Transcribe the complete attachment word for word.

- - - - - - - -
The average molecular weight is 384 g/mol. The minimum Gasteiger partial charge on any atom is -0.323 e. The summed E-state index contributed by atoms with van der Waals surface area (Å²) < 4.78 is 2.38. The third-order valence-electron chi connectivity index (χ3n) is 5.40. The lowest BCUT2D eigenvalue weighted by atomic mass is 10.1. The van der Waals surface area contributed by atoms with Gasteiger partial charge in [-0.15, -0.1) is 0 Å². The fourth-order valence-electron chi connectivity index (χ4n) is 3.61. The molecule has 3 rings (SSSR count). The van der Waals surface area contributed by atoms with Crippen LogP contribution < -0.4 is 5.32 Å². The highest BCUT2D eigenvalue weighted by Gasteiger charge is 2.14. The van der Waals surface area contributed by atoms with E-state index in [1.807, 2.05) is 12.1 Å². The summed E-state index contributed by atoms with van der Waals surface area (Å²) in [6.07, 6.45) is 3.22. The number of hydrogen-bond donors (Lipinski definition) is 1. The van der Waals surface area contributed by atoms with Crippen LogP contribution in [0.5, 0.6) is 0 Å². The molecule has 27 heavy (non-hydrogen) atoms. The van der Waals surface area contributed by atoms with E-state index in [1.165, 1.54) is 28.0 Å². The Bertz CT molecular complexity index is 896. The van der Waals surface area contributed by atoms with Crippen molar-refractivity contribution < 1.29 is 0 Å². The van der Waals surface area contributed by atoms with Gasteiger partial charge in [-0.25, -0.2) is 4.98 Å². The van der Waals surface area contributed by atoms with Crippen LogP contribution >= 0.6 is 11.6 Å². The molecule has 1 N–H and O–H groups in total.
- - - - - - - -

The average molecular weight is 384 g/mol. The minimum Gasteiger partial charge on any atom is -0.323 e. The summed E-state index contributed by atoms with van der Waals surface area (Å²) < 4.78 is 2.38. The third-order valence-electron chi connectivity index (χ3n) is 5.40. The lowest BCUT2D eigenvalue weighted by atomic mass is 10.1. The van der Waals surface area contributed by atoms with Gasteiger partial charge in [-0.15, -0.1) is 0 Å². The fourth-order valence-electron chi connectivity index (χ4n) is 3.61. The molecule has 3 rings (SSSR count). The van der Waals surface area contributed by atoms with Crippen LogP contribution < -0.4 is 5.32 Å². The highest BCUT2D eigenvalue weighted by Gasteiger charge is 2.14. The van der Waals surface area contributed by atoms with E-state index in [1.807, 2.05) is 12.1 Å². The summed E-state index contributed by atoms with van der Waals surface area (Å²) in [6.07, 6.45) is 3.22. The number of hydrogen-bond donors (Lipinski definition) is 1. The van der Waals surface area contributed by atoms with Crippen LogP contribution in [0.5, 0.6) is 0 Å². The molecule has 27 heavy (non-hydrogen) atoms. The van der Waals surface area contributed by atoms with E-state index in [1.165, 1.54) is 28.0 Å². The Bertz CT molecular complexity index is 896. The van der Waals surface area contributed by atoms with Crippen molar-refractivity contribution < 1.29 is 0 Å². The van der Waals surface area contributed by atoms with Gasteiger partial charge in [-0.25, -0.2) is 4.98 Å². The van der Waals surface area contributed by atoms with Crippen LogP contribution >= 0.6 is 11.6 Å². The molecule has 1 N–H and O–H groups in total.